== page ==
Last season, the Edinburgh defence was leakier than the proverbial Swiss cheese rowboat, conceding a sizeable fifty-one tries in the Pro12 alone.  That is before factoring in huge defeats to Saracens and Munster in the Heineken Cup.

In tonight’s affair, defensive awareness and perhaps a shred of naivety cost them, with Jeff Hassler’s try just three minutes into the match rather setting the tone.  Edinburgh had little answer to the Ospreys’ driving maul, and powerful work around the fringes from the likes of Richard Hibbard – who bagged two tries – and Tom Smith provided the platform for Dan Biggar to control the game from fly-half.

In midfield and out wide, overlaps and mismatches appeared in favour of the hosts time and time again.  To cite one example, as half-time approached, Edinburgh trailed by a manageable ten points at 13-3 down.  From a lineout just outside the visiting 22, good carries from Ospreys centres Andrew Bishop and Ashley Beck drew Nikki Walker out of position, and in from his wing.  The hosts attacked his side again, and although he had made up enough ground to make his tackle on Biggar, Greg Tonks stepped in unnecessarily, and allowed the fly-half to release Richard Fussell into space.  Fussell fed Eli Walker, who flopped over the line, and left Edinburgh facing a fifteen-point deficit at the interval.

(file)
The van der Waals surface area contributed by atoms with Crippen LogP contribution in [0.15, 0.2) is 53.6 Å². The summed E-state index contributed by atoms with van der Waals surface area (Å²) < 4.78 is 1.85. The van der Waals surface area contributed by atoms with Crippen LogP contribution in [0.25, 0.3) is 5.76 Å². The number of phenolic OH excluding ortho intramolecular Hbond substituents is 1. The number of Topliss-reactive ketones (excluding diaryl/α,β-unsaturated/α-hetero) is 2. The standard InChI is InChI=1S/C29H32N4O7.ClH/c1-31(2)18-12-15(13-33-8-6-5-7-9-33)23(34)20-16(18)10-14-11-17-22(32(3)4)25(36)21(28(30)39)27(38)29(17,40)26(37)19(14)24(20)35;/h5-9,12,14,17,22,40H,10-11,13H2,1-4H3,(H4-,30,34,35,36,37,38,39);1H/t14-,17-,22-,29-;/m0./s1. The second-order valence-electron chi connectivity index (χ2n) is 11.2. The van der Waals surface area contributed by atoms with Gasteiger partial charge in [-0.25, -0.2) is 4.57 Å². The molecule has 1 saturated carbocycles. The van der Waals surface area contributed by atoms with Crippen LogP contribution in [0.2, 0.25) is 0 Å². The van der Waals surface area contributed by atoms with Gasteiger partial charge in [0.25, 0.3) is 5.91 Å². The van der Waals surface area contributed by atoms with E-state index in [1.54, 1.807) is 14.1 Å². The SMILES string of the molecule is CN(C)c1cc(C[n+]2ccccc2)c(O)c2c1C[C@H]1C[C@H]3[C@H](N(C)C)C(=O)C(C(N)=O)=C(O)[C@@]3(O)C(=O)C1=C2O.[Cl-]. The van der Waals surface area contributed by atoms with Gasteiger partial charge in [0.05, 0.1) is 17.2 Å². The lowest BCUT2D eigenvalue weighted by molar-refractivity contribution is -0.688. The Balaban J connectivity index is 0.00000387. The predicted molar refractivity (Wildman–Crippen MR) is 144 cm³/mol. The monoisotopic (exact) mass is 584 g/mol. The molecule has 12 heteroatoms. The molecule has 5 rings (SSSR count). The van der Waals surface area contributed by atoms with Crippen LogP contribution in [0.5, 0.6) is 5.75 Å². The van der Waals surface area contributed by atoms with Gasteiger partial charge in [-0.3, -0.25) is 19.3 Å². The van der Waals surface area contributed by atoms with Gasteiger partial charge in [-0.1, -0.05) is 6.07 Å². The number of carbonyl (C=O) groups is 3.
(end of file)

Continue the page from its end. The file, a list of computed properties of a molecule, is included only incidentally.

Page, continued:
It was perhaps most telling that, when the Ospreys lost Justin Tipuric to the sin-bin, they still outscored Edinburgh by fourteen points to nil.  Richard Hibbard put any prospect of a capital-comeback to bed as he barrelled his way over for his second of the night.  This followed another driving maul on the Edinburgh 22, and subsequent poor tackling from the Scots.  Walker then completed his brace just two minutes later, collecting a deft kick through from the impressive Fussell.

Coach Alan Solomons promised to implement major changes in his side’s gameplay, seeking a shift in philosophy from the traditional “Edinburgh way” of recent years, with plenty of running rugby and offloading, to a more conservative and pragmatic approach built upon the foundation of a solid defence.  Though a trip to the Liberty Stadium, particularly so early on in the season, may not offer much insight into the potential success of those changes, a six-try defeat does not sit well with the South African’s aspirations.